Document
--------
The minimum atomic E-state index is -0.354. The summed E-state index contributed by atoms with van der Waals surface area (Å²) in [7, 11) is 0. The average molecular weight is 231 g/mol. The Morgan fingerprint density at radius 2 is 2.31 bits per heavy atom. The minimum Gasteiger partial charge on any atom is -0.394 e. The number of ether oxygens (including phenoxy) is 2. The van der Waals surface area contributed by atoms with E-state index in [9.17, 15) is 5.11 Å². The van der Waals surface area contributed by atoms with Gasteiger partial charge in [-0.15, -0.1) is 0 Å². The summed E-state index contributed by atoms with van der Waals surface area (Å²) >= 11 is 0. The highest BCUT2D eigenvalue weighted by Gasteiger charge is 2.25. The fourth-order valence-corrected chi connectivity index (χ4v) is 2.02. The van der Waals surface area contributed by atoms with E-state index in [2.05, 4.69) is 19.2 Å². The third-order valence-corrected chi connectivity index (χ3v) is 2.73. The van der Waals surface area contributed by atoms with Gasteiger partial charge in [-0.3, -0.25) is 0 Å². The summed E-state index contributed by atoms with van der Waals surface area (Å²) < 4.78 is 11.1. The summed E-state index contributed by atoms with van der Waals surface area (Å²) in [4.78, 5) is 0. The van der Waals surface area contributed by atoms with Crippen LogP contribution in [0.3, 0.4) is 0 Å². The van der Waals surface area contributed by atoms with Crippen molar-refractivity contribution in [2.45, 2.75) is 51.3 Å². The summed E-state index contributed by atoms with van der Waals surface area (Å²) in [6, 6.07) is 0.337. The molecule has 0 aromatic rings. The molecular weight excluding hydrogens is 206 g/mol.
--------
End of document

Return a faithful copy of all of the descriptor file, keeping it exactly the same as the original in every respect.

The minimum atomic E-state index is -0.354. The summed E-state index contributed by atoms with van der Waals surface area (Å²) in [7, 11) is 0. The average molecular weight is 231 g/mol. The Morgan fingerprint density at radius 2 is 2.31 bits per heavy atom. The minimum Gasteiger partial charge on any atom is -0.394 e. The number of ether oxygens (including phenoxy) is 2. The van der Waals surface area contributed by atoms with E-state index in [9.17, 15) is 5.11 Å². The van der Waals surface area contributed by atoms with Gasteiger partial charge in [-0.15, -0.1) is 0 Å². The summed E-state index contributed by atoms with van der Waals surface area (Å²) >= 11 is 0. The highest BCUT2D eigenvalue weighted by Gasteiger charge is 2.25. The fourth-order valence-corrected chi connectivity index (χ4v) is 2.02. The van der Waals surface area contributed by atoms with E-state index in [2.05, 4.69) is 19.2 Å². The third-order valence-corrected chi connectivity index (χ3v) is 2.73. The van der Waals surface area contributed by atoms with Gasteiger partial charge in [-0.3, -0.25) is 0 Å². The summed E-state index contributed by atoms with van der Waals surface area (Å²) < 4.78 is 11.1. The summed E-state index contributed by atoms with van der Waals surface area (Å²) in [4.78, 5) is 0. The van der Waals surface area contributed by atoms with Crippen LogP contribution in [0.3, 0.4) is 0 Å². The van der Waals surface area contributed by atoms with Crippen molar-refractivity contribution in [2.45, 2.75) is 51.3 Å². The summed E-state index contributed by atoms with van der Waals surface area (Å²) in [6, 6.07) is 0.337. The molecule has 0 aromatic rings. The molecular weight excluding hydrogens is 206 g/mol.